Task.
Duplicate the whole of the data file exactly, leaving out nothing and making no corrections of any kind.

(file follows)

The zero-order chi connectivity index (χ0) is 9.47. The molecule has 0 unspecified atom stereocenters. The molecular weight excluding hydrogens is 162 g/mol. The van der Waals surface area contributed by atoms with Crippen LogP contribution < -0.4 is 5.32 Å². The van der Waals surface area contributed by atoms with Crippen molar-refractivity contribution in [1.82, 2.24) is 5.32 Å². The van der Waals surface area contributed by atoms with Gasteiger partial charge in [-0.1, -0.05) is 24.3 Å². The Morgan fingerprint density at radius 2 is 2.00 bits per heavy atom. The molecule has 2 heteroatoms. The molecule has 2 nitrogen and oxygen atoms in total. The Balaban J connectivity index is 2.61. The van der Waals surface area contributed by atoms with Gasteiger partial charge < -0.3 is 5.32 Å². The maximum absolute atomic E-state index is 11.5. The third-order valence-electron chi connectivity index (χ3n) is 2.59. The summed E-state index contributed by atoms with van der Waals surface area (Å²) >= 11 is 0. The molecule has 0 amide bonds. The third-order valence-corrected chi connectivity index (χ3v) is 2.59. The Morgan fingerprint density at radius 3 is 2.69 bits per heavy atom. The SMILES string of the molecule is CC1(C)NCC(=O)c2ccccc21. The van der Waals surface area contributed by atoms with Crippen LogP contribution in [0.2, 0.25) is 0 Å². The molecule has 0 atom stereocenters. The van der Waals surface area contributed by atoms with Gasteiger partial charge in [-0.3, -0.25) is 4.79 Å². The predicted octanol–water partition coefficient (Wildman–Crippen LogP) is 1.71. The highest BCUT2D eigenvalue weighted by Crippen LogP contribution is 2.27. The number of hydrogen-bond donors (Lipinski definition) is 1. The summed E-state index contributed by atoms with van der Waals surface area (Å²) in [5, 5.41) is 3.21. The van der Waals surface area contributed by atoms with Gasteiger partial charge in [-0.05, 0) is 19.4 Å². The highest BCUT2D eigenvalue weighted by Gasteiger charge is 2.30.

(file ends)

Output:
The zero-order chi connectivity index (χ0) is 9.47. The molecule has 0 unspecified atom stereocenters. The molecular weight excluding hydrogens is 162 g/mol. The van der Waals surface area contributed by atoms with Crippen LogP contribution < -0.4 is 5.32 Å². The van der Waals surface area contributed by atoms with Crippen molar-refractivity contribution in [1.82, 2.24) is 5.32 Å². The van der Waals surface area contributed by atoms with Gasteiger partial charge in [-0.1, -0.05) is 24.3 Å². The Morgan fingerprint density at radius 2 is 2.00 bits per heavy atom. The molecule has 2 heteroatoms. The molecule has 2 nitrogen and oxygen atoms in total. The Balaban J connectivity index is 2.61. The van der Waals surface area contributed by atoms with Gasteiger partial charge < -0.3 is 5.32 Å². The maximum absolute atomic E-state index is 11.5. The third-order valence-electron chi connectivity index (χ3n) is 2.59. The summed E-state index contributed by atoms with van der Waals surface area (Å²) >= 11 is 0. The molecule has 0 amide bonds. The third-order valence-corrected chi connectivity index (χ3v) is 2.59. The Morgan fingerprint density at radius 3 is 2.69 bits per heavy atom. The SMILES string of the molecule is CC1(C)NCC(=O)c2ccccc21. The van der Waals surface area contributed by atoms with Crippen LogP contribution in [0.2, 0.25) is 0 Å². The molecule has 0 atom stereocenters. The van der Waals surface area contributed by atoms with Gasteiger partial charge in [-0.3, -0.25) is 4.79 Å². The predicted octanol–water partition coefficient (Wildman–Crippen LogP) is 1.71. The highest BCUT2D eigenvalue weighted by Crippen LogP contribution is 2.27. The number of hydrogen-bond donors (Lipinski definition) is 1. The summed E-state index contributed by atoms with van der Waals surface area (Å²) in [5, 5.41) is 3.21. The van der Waals surface area contributed by atoms with Gasteiger partial charge in [-0.05, 0) is 19.4 Å². The highest BCUT2D eigenvalue weighted by Gasteiger charge is 2.30.